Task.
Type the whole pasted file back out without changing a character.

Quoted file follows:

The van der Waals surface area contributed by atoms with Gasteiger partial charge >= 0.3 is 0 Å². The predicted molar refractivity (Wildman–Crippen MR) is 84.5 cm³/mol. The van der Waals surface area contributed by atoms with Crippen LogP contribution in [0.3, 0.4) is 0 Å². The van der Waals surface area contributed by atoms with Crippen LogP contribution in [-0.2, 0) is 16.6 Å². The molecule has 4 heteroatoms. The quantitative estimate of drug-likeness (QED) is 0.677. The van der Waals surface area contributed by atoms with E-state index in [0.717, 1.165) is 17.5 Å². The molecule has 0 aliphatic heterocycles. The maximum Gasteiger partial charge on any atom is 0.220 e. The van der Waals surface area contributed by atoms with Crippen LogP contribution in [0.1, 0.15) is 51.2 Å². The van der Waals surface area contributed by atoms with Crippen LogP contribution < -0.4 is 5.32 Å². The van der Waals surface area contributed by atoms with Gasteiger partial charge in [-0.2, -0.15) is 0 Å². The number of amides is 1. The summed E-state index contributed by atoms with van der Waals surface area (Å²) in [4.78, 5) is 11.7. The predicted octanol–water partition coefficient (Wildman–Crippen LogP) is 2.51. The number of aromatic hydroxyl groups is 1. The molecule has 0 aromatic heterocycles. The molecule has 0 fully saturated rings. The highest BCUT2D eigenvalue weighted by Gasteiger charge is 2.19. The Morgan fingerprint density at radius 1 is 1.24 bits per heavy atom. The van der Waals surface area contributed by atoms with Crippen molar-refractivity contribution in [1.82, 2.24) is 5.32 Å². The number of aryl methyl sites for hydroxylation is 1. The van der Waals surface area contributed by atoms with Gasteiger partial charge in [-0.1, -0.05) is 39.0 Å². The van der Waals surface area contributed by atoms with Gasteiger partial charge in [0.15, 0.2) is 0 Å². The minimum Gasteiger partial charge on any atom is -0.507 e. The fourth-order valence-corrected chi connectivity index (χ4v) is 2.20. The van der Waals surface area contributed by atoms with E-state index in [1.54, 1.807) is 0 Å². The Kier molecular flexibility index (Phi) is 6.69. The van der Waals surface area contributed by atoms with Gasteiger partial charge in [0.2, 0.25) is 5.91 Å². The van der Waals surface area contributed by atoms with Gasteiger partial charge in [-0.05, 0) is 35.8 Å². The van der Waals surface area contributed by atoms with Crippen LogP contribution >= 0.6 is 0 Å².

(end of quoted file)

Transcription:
The van der Waals surface area contributed by atoms with Gasteiger partial charge >= 0.3 is 0 Å². The predicted molar refractivity (Wildman–Crippen MR) is 84.5 cm³/mol. The van der Waals surface area contributed by atoms with Crippen LogP contribution in [0.3, 0.4) is 0 Å². The van der Waals surface area contributed by atoms with Crippen LogP contribution in [-0.2, 0) is 16.6 Å². The molecule has 4 heteroatoms. The quantitative estimate of drug-likeness (QED) is 0.677. The van der Waals surface area contributed by atoms with E-state index in [0.717, 1.165) is 17.5 Å². The molecule has 0 aliphatic heterocycles. The maximum Gasteiger partial charge on any atom is 0.220 e. The van der Waals surface area contributed by atoms with Crippen LogP contribution in [0.1, 0.15) is 51.2 Å². The van der Waals surface area contributed by atoms with Crippen LogP contribution < -0.4 is 5.32 Å². The van der Waals surface area contributed by atoms with Gasteiger partial charge in [-0.2, -0.15) is 0 Å². The number of amides is 1. The summed E-state index contributed by atoms with van der Waals surface area (Å²) in [4.78, 5) is 11.7. The predicted octanol–water partition coefficient (Wildman–Crippen LogP) is 2.51. The number of aromatic hydroxyl groups is 1. The molecule has 0 aromatic heterocycles. The molecule has 0 fully saturated rings. The highest BCUT2D eigenvalue weighted by Gasteiger charge is 2.19. The Morgan fingerprint density at radius 1 is 1.24 bits per heavy atom. The van der Waals surface area contributed by atoms with Crippen molar-refractivity contribution in [1.82, 2.24) is 5.32 Å². The number of aryl methyl sites for hydroxylation is 1. The van der Waals surface area contributed by atoms with Gasteiger partial charge in [-0.1, -0.05) is 39.0 Å². The van der Waals surface area contributed by atoms with Gasteiger partial charge in [0.15, 0.2) is 0 Å². The minimum Gasteiger partial charge on any atom is -0.507 e. The fourth-order valence-corrected chi connectivity index (χ4v) is 2.20. The van der Waals surface area contributed by atoms with E-state index in [1.54, 1.807) is 0 Å². The Kier molecular flexibility index (Phi) is 6.69. The van der Waals surface area contributed by atoms with Gasteiger partial charge in [0.2, 0.25) is 5.91 Å². The van der Waals surface area contributed by atoms with Gasteiger partial charge in [-0.05, 0) is 35.8 Å². The van der Waals surface area contributed by atoms with Crippen LogP contribution >= 0.6 is 0 Å².